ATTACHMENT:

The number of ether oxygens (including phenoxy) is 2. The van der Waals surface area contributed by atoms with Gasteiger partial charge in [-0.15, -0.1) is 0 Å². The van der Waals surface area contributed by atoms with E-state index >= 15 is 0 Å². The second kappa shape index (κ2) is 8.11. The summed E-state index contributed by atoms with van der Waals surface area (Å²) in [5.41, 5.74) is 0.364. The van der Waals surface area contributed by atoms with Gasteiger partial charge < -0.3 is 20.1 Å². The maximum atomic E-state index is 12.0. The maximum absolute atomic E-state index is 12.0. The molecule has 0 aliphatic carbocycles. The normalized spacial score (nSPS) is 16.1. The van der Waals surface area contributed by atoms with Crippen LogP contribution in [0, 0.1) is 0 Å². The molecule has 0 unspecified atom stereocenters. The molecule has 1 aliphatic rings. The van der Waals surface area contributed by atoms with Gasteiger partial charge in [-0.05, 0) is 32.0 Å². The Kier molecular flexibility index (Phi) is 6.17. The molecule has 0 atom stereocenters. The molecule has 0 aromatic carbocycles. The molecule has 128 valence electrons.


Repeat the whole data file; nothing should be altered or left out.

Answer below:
The number of ether oxygens (including phenoxy) is 2. The van der Waals surface area contributed by atoms with Gasteiger partial charge in [-0.15, -0.1) is 0 Å². The van der Waals surface area contributed by atoms with E-state index >= 15 is 0 Å². The second kappa shape index (κ2) is 8.11. The summed E-state index contributed by atoms with van der Waals surface area (Å²) in [5.41, 5.74) is 0.364. The van der Waals surface area contributed by atoms with Gasteiger partial charge < -0.3 is 20.1 Å². The maximum atomic E-state index is 12.0. The maximum absolute atomic E-state index is 12.0. The molecule has 0 aliphatic carbocycles. The normalized spacial score (nSPS) is 16.1. The van der Waals surface area contributed by atoms with Crippen LogP contribution in [0, 0.1) is 0 Å². The molecule has 0 unspecified atom stereocenters. The molecule has 1 aliphatic rings. The van der Waals surface area contributed by atoms with Gasteiger partial charge in [-0.05, 0) is 32.0 Å². The Kier molecular flexibility index (Phi) is 6.17. The molecule has 0 atom stereocenters. The molecule has 0 aromatic carbocycles. The molecule has 128 valence electrons.